Companies can build their own internal pulse surveys asking questions focused on these seven dimensions to get a snapshot of how they stack up. While findings shouldn’t be taken as gospel, they can point your company in the right direction if something isn’t working. For example, if most employees feel that they do not receive open and honest communication from leadership, that’s a good indicator of where to focus.  

Consider sending out inclusivity perception surveys quarterly or twice yearly to ensure your company stays on top of any issues and can measure improvements in different dimensions. Fully remote or hybrid companies might frame their questions to understand better how these environments affect inclusivity. For example, ask employees how strongly they agree or disagree with a statement such as, “My company fairly considers the ideas and suggestions made by team members who chose to work remotely.”  

Invest in people and culture from day one  

At Bonzzu, our People Care team meets with people one-on-one on their first day. While we do typical tasks such as reviewing onboarding processes, we also have conversations about their current situation and ask about their family, hobbies, and pets. Employees can also fill out a fun survey of “getting to know you” questions that are shared on an internal wiki page so their team members can get to know them. The point is not to be invasive but to get to know people, where they come from, and what is important to them. After onboarding, People Care will follow up with employees after a few months to see how they are doing and potentially address any questions or concerns.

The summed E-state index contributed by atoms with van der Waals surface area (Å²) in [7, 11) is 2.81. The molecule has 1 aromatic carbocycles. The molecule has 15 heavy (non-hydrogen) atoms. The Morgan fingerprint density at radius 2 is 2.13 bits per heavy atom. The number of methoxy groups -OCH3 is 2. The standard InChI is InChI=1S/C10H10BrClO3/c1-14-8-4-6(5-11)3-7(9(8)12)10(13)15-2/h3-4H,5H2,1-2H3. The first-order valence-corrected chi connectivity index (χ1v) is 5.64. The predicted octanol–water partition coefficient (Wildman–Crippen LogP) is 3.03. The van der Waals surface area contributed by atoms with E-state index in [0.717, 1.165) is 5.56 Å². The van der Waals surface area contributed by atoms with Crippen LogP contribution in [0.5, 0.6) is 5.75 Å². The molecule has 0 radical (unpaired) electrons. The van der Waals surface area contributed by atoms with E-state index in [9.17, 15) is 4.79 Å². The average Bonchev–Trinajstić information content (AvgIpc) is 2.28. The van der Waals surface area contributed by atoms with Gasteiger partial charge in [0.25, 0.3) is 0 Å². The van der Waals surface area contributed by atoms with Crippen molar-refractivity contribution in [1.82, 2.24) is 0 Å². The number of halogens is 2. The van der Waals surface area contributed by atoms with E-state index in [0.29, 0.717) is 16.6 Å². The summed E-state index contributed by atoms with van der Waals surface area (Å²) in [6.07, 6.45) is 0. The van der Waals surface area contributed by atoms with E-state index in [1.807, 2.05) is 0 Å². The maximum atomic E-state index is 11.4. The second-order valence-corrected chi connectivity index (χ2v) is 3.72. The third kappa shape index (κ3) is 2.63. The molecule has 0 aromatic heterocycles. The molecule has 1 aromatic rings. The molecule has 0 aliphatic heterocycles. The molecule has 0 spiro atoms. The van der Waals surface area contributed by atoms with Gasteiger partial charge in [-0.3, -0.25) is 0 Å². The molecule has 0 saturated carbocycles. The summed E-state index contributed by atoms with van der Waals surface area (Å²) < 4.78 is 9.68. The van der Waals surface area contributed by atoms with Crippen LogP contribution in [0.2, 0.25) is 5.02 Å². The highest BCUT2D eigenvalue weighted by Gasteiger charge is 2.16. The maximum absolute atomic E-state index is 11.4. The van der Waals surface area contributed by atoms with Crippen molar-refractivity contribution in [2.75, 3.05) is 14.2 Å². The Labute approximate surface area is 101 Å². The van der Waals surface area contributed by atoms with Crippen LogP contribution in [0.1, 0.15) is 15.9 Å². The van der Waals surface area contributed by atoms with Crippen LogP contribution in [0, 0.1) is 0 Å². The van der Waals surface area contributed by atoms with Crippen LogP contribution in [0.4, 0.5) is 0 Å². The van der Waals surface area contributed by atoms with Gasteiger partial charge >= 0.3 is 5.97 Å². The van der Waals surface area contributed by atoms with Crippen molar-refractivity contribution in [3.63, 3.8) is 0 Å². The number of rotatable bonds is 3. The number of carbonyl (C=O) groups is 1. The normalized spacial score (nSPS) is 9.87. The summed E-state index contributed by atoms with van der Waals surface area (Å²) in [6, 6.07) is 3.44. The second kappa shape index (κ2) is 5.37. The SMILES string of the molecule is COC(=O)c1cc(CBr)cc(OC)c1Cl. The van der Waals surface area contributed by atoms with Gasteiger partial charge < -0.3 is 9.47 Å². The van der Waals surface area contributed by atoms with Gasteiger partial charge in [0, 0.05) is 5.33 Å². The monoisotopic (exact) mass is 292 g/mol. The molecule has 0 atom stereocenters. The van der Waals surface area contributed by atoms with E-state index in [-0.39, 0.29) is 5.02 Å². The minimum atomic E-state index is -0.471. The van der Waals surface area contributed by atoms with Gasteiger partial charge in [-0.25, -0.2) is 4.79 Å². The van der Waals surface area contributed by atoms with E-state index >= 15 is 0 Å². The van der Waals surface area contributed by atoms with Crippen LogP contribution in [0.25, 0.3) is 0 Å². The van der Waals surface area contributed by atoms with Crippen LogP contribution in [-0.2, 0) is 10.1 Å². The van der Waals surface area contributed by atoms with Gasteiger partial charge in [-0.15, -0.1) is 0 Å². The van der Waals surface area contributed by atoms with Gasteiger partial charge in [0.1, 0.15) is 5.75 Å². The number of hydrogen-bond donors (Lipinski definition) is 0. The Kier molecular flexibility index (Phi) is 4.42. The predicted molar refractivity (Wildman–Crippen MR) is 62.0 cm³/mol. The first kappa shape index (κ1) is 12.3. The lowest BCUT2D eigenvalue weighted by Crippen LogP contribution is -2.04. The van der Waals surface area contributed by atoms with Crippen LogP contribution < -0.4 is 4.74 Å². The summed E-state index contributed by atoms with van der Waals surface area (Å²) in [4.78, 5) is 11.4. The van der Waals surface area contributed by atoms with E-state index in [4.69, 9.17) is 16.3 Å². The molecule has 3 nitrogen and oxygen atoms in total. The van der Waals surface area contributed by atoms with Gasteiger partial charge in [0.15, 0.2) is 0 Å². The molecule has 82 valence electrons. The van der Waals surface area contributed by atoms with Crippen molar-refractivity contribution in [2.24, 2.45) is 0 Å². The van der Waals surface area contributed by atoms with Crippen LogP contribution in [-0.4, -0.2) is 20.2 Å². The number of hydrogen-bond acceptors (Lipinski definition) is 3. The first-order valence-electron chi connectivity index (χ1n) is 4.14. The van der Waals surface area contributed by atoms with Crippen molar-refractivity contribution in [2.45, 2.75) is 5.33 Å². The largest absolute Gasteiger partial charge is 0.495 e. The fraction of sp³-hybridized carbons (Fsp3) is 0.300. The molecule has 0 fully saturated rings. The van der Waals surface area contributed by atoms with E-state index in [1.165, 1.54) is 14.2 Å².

Making time for employees is common in companies with a strong positive culture. For example, new Simpson Manufacturing employees participated in a weeklong orientation. During that time, the company’s founder would join one of the classes, and “He'd go around, ask everyone's name, ask about their families…and talk a little bit about the history.” This top-down investment in employees from the start sets the tone for the broader organizational culture. Companies can also invest in their people by providing access to services such as LifeGuides, which matches employees with people who have similar life experiences.